It’s been at least a decade since I have taken part in a pumpkin carving ceremony to produce a jack-o-lantern. Last year I didn’t really have the option because we had just returned from our honeymoon, and I’ve been feeling nostalgic about the practice. So this year I decided that there would definitely be pumpkin carving!
I began looking around in the grocery store but all they had were small white pumpkins, produced with human consumption in mind. I asked my local grocer, Andrés, if he could acquire “one of those big orange pumpkins that the Americans use for Halloween” for me and he said that, while they are very rare, he had seen some and he would ask the farmers he buys from. I went to the town market and found some strange acne-covered orange gourds grown and sold with decoration in mind, but none were appropriate for the tradition I wanted to partake in. A few days passed, and Andrés told me that he had asked around, but that all his growers had stopped producing that breed of pumpkin this year because there was just no market for them. I was crushed. I solemnly informed Marga, who had been hearing propaganda and hype about pumpkins from me for weeks, that there would be no Halloween this year.
On Monday, October 27, the doorbell rang. Through the intercom, I heard, “Erik! It’s Andrés. Let me in, I have something for you!” My eyes lit up with that childlike wonder captured in so many Christmas films. Sure enough, Andrés walked up carrying a big orange gourd. He explained that he had seen it at one of his sellers’ stalls and explained about the heartbroken American he knew and they gave it to him free of charge, a price he passed on to me as well. I was ecstatic!
These are the typical pumpkins in the supermarket, and what a Spaniard will think of when you say the word pumpkin, calabaza in Spanish.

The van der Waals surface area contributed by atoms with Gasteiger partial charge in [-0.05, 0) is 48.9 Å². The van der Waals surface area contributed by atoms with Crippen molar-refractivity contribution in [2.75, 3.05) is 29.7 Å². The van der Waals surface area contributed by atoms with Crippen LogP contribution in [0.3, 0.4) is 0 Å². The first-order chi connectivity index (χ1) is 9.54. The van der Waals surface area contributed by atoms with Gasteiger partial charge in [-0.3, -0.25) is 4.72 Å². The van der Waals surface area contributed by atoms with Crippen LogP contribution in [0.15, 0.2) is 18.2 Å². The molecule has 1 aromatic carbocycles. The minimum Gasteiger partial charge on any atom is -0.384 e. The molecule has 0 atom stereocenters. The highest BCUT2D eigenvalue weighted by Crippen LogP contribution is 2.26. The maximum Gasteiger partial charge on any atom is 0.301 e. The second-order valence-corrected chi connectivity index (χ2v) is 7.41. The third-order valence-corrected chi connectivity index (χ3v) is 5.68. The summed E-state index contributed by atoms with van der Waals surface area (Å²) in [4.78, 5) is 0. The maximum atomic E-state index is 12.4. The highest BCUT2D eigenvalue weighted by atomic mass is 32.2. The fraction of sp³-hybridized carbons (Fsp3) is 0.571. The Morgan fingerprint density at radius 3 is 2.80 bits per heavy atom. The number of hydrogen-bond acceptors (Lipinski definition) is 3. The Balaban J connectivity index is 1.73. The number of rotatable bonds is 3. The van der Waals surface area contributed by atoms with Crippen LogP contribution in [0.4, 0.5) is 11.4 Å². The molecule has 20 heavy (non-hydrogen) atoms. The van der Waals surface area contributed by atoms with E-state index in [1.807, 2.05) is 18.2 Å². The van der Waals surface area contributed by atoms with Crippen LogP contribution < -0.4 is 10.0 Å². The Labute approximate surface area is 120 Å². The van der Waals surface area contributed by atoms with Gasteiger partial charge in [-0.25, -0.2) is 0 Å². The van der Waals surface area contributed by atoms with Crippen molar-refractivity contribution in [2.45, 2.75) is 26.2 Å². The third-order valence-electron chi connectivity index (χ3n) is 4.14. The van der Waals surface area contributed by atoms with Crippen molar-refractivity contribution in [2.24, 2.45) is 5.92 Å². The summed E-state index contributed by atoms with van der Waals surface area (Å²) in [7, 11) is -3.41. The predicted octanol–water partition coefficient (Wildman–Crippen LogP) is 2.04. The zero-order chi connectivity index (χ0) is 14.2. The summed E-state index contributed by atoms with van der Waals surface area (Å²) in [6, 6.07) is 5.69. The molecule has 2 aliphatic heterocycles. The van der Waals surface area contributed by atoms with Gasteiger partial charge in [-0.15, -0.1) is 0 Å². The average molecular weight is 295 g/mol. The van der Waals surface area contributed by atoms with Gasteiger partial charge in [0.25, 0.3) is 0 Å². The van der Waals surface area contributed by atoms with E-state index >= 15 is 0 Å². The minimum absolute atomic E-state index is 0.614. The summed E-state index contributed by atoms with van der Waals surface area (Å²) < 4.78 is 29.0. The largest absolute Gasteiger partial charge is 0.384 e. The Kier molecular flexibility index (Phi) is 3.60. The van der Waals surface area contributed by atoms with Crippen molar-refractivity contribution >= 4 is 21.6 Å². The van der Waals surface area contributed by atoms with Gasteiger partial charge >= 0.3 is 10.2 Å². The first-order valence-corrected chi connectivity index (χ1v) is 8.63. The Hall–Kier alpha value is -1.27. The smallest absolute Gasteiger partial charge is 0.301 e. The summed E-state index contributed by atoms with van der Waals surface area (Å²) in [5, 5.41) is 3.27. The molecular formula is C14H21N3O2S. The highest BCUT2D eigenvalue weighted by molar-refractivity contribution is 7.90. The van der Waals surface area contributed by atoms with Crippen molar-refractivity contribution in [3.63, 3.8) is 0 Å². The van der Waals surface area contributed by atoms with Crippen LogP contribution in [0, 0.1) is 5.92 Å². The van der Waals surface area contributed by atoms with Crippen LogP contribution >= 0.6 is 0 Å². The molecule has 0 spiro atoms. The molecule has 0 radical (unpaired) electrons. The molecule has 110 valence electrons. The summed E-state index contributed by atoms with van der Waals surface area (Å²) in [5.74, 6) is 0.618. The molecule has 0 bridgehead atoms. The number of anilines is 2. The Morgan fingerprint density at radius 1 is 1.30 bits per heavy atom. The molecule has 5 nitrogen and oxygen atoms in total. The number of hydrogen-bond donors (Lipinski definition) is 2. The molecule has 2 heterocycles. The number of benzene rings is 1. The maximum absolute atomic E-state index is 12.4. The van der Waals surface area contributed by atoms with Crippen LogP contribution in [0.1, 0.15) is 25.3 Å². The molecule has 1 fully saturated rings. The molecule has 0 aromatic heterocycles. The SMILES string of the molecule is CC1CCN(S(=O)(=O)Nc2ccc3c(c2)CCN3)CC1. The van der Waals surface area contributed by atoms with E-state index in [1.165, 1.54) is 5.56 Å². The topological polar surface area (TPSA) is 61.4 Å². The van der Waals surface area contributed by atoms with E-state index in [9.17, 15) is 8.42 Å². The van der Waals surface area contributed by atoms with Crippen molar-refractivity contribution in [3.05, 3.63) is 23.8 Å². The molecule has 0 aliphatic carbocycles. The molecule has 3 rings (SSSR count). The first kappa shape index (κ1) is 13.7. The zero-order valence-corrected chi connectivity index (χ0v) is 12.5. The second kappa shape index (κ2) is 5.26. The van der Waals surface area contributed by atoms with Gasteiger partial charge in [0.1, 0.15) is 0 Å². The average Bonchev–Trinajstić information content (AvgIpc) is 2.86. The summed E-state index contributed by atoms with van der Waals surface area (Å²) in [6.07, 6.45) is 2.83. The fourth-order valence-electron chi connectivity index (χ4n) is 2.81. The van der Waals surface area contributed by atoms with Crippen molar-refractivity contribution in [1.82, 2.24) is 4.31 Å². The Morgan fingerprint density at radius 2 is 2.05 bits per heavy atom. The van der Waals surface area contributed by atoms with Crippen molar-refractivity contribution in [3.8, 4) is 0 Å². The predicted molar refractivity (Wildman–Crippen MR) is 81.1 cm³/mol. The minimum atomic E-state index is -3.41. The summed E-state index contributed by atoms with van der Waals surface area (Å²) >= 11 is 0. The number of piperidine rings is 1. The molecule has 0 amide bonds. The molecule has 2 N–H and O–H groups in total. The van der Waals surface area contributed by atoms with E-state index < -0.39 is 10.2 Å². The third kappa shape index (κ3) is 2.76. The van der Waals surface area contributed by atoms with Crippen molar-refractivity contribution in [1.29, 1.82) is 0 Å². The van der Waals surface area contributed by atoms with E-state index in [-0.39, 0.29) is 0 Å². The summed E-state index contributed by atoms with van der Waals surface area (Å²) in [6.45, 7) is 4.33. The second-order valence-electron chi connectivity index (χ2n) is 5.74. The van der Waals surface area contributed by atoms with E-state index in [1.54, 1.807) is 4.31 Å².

Marga removing initial seeds. Goopy!
Don’t you just want to stick your hand in that hole?
Isn’t this pumpkin stem gorgeous? It perfectly matches my mind’s archetype for “pumpkin stem”.
Careful concentration. I’m not very good at drawing or arts where careful concentration is required, so the fact that I didn’t chop this poor gourd in two is a miracle.
I don’t think I’ve ever seen the skin between my ear and hair before. Weird.
The more it begins to look like a human face, the weirder the sensation of jamming a sharp knife into it becomes. Sheesh! And I thought the pumpkin had a bumpy face!
An artist at work.
The final product. Not all that scary with flash. Here, let’s fix that…
Goardgeous! When I asked Marga to take this photo, I had some photoshop head switching in mind, but, I couldn’t hold it in the right way to make it photoshoppable.
Long lost brothers?
I took Sr. Calabaza back to the local grocery store to show Andrés. Also, since I thought it was a shame for such a beautiful work of art to sit, unseen, in my house (no porches in Spanish apartmentland), I decided to leave it with my friends at the grocery store. Andrés wasn’t there, unfortunately, but these are his siblings, Leticia and Bruno at the deli. Very photogenic, aren’t they?
Now they will be spending all day explaining that their only American customer made them a jack-o-lantern for Halloween.
This is what Spain does for Halloween. It’s the single most profitable day of the year for Spanish florists. Know why? It’s because almost everyone visits their loved ones’ graves on November 1, All Saints Day. Not nearly as fun as pumpkin carving.